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Unusually for Almodovar, the emphasis is on the two male characters, with the female leads spending much of the film as "objects" in a vegetative state. Dario Grandinetti plays Marco, a journalist who befriends Lydia (Rosario Flores), a female bullfighter. Following a goring in the ring, she lapses into a coma. At the clinic where she is kept on life support, Marco meets a somewhat effete male nurse, Benigno (Javier Camara) who lovingly tends to a ballet student, Alicia, also chronically comatose. They strike up a friendship, their respective stories emerging through flashbacks. Both, however, respond to their common fate in different ways. Marco is distraught at the loss of Lydia, whereas the dysfunctional Benigno is blissful, tending to Alicia, for whom he nourished an obsession prior to accident. Reduced to being a vegetable, she is fully, unresistingly, his.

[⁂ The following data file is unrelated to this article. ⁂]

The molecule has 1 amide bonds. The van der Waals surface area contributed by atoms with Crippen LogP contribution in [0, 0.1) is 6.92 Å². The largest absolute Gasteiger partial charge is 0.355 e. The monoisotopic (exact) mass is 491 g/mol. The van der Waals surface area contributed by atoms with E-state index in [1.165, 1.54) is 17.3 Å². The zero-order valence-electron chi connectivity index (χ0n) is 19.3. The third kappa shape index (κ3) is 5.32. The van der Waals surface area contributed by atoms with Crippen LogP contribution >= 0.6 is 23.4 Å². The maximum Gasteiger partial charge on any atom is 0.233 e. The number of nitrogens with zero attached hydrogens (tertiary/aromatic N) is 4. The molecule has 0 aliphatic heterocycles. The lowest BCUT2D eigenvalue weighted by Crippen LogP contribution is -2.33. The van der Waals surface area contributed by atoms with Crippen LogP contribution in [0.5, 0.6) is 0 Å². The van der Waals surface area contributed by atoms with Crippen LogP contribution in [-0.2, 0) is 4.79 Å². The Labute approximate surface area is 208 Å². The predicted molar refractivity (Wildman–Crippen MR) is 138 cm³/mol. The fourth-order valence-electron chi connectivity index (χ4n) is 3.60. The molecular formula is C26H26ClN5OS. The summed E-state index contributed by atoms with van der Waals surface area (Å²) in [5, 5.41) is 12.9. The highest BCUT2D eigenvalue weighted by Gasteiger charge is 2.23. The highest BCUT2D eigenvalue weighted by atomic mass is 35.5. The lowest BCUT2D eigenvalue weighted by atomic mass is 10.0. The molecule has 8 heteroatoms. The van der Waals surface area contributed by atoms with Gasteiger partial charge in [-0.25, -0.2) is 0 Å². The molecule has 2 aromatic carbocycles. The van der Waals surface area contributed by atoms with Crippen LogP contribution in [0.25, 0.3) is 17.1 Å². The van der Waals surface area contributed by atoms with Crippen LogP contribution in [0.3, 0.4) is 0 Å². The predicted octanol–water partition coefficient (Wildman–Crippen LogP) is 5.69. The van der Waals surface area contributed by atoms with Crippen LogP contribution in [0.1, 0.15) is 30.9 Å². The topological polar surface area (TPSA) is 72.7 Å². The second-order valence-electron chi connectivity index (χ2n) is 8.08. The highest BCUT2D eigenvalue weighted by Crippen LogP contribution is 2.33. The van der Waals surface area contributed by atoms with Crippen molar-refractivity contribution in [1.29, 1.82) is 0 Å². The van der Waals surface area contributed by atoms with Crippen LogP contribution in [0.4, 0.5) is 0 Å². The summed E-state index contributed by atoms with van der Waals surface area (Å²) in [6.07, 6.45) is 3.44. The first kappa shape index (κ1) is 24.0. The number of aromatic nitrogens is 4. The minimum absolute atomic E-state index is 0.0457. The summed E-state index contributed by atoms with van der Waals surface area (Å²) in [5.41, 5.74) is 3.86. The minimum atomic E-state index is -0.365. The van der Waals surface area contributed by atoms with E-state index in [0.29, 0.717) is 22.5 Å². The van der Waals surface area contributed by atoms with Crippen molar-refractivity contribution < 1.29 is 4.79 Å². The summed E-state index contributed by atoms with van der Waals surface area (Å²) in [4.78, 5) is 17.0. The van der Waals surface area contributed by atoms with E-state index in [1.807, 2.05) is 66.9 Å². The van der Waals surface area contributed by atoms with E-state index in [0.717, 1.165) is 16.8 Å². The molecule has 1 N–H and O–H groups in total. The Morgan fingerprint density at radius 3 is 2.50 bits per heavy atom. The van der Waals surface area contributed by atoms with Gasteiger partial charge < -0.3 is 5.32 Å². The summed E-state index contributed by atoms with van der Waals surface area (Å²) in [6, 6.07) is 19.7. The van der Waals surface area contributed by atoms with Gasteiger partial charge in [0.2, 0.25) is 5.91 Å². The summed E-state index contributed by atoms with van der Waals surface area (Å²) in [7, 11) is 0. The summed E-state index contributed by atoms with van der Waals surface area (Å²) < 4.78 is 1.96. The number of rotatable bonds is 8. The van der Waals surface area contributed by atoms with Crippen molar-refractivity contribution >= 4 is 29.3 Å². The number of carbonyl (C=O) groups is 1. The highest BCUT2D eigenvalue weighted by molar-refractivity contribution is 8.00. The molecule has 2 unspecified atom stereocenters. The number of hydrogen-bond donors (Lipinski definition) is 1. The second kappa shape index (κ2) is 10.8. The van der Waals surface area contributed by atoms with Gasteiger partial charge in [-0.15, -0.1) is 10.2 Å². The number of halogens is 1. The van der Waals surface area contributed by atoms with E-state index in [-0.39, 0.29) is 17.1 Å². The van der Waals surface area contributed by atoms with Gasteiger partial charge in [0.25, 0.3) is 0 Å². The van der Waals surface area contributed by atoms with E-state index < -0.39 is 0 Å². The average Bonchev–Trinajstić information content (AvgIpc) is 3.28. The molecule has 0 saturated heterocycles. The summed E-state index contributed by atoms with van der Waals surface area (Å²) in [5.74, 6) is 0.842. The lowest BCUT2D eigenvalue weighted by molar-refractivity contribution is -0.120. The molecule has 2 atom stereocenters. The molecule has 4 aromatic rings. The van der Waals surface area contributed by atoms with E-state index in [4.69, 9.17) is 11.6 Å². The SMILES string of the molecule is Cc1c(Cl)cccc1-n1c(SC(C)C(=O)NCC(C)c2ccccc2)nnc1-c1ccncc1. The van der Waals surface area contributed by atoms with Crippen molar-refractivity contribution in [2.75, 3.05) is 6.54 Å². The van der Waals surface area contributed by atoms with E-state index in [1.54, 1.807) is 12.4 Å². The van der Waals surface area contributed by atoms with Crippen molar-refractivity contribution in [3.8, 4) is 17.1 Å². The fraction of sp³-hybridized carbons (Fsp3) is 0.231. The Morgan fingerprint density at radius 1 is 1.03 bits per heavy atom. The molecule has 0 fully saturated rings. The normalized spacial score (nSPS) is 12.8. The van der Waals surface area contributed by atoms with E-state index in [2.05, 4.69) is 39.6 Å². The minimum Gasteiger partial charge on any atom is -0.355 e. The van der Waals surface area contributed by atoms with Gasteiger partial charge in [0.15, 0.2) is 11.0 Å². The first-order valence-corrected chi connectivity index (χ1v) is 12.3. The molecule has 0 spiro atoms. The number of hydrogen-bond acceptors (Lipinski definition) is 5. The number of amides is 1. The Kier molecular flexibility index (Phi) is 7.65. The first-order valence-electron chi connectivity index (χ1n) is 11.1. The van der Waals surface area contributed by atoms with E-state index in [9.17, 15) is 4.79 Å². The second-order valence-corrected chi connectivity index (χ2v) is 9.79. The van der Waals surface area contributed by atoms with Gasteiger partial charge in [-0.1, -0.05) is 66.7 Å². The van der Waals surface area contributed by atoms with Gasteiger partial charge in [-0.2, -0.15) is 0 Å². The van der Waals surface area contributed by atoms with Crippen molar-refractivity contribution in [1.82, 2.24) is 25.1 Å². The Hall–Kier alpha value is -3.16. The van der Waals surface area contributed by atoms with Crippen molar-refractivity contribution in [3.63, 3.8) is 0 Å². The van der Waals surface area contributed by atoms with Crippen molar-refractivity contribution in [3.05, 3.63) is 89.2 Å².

It's a tribute to Almodovar that he is able to handle the outlandish, potentially appalling subject matter of Talk To Her with such finesse. Emotionally, it's often on a knife edge; there are moments when you don't know whether to laugh, gasp or sigh. But when ultimately you find yourself welling with tears of sympathy for an alleged rapist, you realise what a master filmmaker Almodovar is.
On the DVD: Talk To Her offers an excellent transfer of a visually handsome movie. Extras are a little disappointing--just trailers for Almodovar's more outlandish Live Flesh and All About My Mother. --David Stubbs